Casual Friday – How Smart Is It Really?
Walk around any business district and you don’t see many men in suits and ties anymore – it’s certainly not like “Mad Men” out there. What began as “Casual Friday” has become the workweek norm, with button-down shirts and khaki slacks the closest thing to a work uniform. If you take causal work attire for granted, chances are you’re relatively young. But as rigid dress codes continue receding into the past, we might ask how the trend started and if it’s necessarily a smart move.
The history of “Causal Friday” is a distinctly American phenomenon. In 1966 the Hawaiian garment industry conceived “Aloha Friday” as a marketing campaign that encouraged Hawaiian businesses to allow employees to wear Hawaiian shirts to work one day of the week. The marketing ploy took off and soon became a cultural statement about Hawaiian lifestyle. However, it really wasn’t until the early 90s that mainland America would adapt casual attire in the workplace. Being a period of economic recession, many budget-strapped companies started Casual Fridays as a perk to help equally strapped employees feel more at ease. In 1992 the Alcoa aluminum company held a two-week casual-wear policy as a fundraising effort for the United Way. The drive broke all fundraising records and Alcoa never returned to formal office wear. Three years later, IBM also moved to everyday casual work attire.
Because many men weren’t sure what to replace suits and ties with, in 1992 a new Levi’s brand called “Dockers” printed an eight-page brochure called “A Guide to Casual Businesswear,” sending it to 25,000 human resource managers across the country. The Guide’s suggested attire included button-down shirts, loafers and – surprise - Dockers! A new workday casual uniform was born, and granted, it was a welcomed safeguard against Hawaiian shirts. Believe it or not, the Dockers movement was considered revolutionary. It helped traditional companies like Ford and IBM make a move to casual attire that was still safe. It also helped save the Levi’s brand by moving jean-wearing baby boomers into khakis. All across the work landscape, there’s been no going back since. Even many law firms, once a bastion of formal business attire, have become relatively casual. And business tycoon Richard Branson has gone so far as to say that suits and ties “no longer serve any useful purpose.”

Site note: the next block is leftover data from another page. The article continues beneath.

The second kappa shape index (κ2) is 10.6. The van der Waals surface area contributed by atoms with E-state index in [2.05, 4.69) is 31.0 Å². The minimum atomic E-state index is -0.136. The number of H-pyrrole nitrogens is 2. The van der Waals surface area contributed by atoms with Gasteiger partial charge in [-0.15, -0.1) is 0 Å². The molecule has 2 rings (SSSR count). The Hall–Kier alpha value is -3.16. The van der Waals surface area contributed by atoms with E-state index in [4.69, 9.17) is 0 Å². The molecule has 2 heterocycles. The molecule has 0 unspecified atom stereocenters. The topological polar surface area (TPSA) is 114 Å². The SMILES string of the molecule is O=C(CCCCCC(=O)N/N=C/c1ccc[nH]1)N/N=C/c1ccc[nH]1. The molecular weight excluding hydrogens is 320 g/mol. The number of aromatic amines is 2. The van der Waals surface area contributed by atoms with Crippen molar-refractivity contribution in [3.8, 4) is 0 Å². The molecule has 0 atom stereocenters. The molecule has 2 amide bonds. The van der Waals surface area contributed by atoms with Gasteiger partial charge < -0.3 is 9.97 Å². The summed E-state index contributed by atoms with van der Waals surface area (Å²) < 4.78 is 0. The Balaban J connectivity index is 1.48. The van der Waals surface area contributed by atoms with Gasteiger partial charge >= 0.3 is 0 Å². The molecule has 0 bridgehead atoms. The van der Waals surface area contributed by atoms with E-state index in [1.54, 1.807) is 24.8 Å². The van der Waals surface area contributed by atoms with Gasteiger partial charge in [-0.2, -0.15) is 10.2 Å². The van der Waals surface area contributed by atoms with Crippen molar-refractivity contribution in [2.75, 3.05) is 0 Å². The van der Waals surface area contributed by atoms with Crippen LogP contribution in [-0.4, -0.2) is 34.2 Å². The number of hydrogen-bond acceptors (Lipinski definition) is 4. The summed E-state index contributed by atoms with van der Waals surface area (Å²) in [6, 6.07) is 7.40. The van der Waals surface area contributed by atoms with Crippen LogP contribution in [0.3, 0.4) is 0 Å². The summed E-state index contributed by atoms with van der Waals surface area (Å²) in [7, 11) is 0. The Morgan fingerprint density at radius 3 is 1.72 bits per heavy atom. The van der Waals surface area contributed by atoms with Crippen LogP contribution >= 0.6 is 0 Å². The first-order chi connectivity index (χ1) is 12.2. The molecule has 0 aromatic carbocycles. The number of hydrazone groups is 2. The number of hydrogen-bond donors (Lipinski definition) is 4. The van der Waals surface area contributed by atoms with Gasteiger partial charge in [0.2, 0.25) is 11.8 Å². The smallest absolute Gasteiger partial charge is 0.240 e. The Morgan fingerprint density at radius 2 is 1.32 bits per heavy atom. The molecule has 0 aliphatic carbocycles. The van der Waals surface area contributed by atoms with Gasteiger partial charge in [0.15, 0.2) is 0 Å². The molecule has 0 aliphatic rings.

Today, baby boomers (who actually lived through the “Mad Men” years) are still most likely to view suit and tie as serious work attire. Is this just residual conditioning from the pre-Docker years? Or is there perhaps something more to the notion? Recent studies in social psychology and personality science found that people actually tend to think more creatively when they are more formally dressed. This is not entirely new. Famed 19th-century Harvard psychologist William James believed that, next to your physical body and your family relations, the clothes you wear are the biggest influence on your self-concept. Indeed modern research shows that clothes influence our self-perception, and notably, that people who feel dressed up are more likely to think of themselves as competent and rational. Those who dress casually, meanwhile, think of themselves as, well, more casual. Further, researchers from Columbia University and California State University, Northridge, have conducted experiments suggesting that clothes don’t simply influence the way we think about ourselves, but also the way we think. Specifically, people who feel more formally dressed are more prone to abstract thinking. This could have to do with the sense of being taken out of the familiar – the “casual” – and put into a kind of heightened state. Put that in your casual pipe and smoke it.
So when Friday comes around, think again before reaching for those khakis. Think “Smart Friday.” Especially if you’re in a management position, dress a step above up above the casual policy - even during summer. If you’re in a position where it’s acceptable to wear jeans, choose dark colored ones that look good with a jacket and/or shirt and tie. If you’re serious about your career, try dispelling with the casual default altogether. Not only will people notice that you look smart; they are more likely to notice that you are smart.